Managing Online Reviews for Law Firms

When it comes to leveraging marketing assets for your firm, none may be more powerful than your reputation. To attract new customers and drive repeat business from current ones, your ability to maximize visibility and trust through social proof and customer feedback is critical. After all, the best marketing is not done by the company itself, but its clients.

The challenge we hear from law firms is that they know online reviews are important but they feel like they have no control over the process and it’s too time-consuming. They become frustrated when they send requests after request and get no 5-star reviews in return but then a client goes and writes a 1 or 2-star review that drives down their star rating.

We’re here to help you empower yourself and your team to manage online reviews like the local marketing superhero we know you are. Over the course of this blog article, you’ll learn about the latest trends, tactics, and how to save time and money in building your legal reputation, including:

  • Importance of online reviews & the tangible benefits you’ll see
  • Why negative reviews are inevitable
  • How you should respond and manage negative reviews
  • A strategy that empowers you and your team to build a 5-star rating for your firm


As we begin, I first want to lay the groundwork to help you understand the true value of online reviews. By focusing on building your reputation and creating a trusted brand, you can improve all areas of your business.

The following are four tangible benefits your law firm can expect to see.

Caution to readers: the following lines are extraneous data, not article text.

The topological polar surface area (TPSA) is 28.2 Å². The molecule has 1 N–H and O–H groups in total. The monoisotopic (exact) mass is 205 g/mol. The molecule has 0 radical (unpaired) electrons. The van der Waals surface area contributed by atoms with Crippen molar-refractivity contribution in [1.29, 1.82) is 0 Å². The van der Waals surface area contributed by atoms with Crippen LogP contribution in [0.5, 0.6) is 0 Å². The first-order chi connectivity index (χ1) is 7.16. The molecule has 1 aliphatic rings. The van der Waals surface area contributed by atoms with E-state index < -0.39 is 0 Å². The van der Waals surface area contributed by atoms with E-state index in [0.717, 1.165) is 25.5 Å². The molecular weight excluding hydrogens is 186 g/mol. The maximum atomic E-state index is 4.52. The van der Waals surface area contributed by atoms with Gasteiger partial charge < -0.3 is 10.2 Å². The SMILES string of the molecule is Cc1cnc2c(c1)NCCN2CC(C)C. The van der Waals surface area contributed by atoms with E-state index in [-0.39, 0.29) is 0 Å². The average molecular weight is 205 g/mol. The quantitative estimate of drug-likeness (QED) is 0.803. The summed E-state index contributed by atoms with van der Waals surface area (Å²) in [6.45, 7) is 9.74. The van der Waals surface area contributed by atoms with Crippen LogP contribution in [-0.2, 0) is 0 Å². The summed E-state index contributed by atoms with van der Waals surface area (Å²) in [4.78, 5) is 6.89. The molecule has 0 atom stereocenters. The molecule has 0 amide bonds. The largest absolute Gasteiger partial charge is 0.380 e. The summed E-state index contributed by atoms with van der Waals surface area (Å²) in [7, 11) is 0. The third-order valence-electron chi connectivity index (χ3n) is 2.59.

Benefit: Learn from your customers.

94% of people will use a local business if it has at least a 4-star rating. Online reviews help you collect actual feedback from your clients. While you may have assumptions about how your customers feel and think about your firm, there is no better way to discover these insights than by getting the answers straight from them.

Benefit: Gain insights about your firm.

94% of people say an online review has convinced them to avoid a business. As a result of getting to know your clients better and getting inside their minds, you’re able to identify areas within your firm that could use some improvement or other areas and/or teams that deserve recognition for their outstanding work. You can address a weak spot, resolve it, and prevent a negative review from happening down the road.

Benefit: Improve your local ranking.

97% of people will search online for a local firm. By consistently getting reviews on your website and business listings, you’re able to create location-based, recent, and relevant content that search engines like Google expect from you. That, in turn, helps Google to trust your brand more, and you’ll be more likely to appear higher in local search results.

Benefit: Attract new clients and retain current ones.

90% of people say that their decisions are influenced by positive online reviews. Consumers trust online reviews as much as personal recommendations. Your ability to leverage social proof on your website, marketing and sales materials, and customer communications can mean the difference between a one-and-done customer or a customer for life.


It’s important to also note that not all review sites are equal, nor are all reviewers. Let’s break this down a little further before moving on.

Take Google, Facebook, and Yelp, for example. These are all third-party review sites. Online reviews on these sites carry the most weight when it comes to your online reputation and how you rank locally.

But, what do you do if a customer is unable to leave a review on any of these? Not everyone will have an account, which is required in order to leave a review on these sites.

This is when first-party reviews become valuable. A review is considered to be first-party when it gets directly published on your website. With first-party reviews, no username or password is required. These reviews make it easy for you and your team to collect feedback and get reviews from clients who are not all that tech-savvy or do not have an account on the review site you’re asking them to post on.

The real magic with first-party reviews is that these reviews are wrapped in schema, the code that helps Google and other search engines see the reviews on your website. They then factor first-party reviews (along with third-party reviews) into your overall star rating.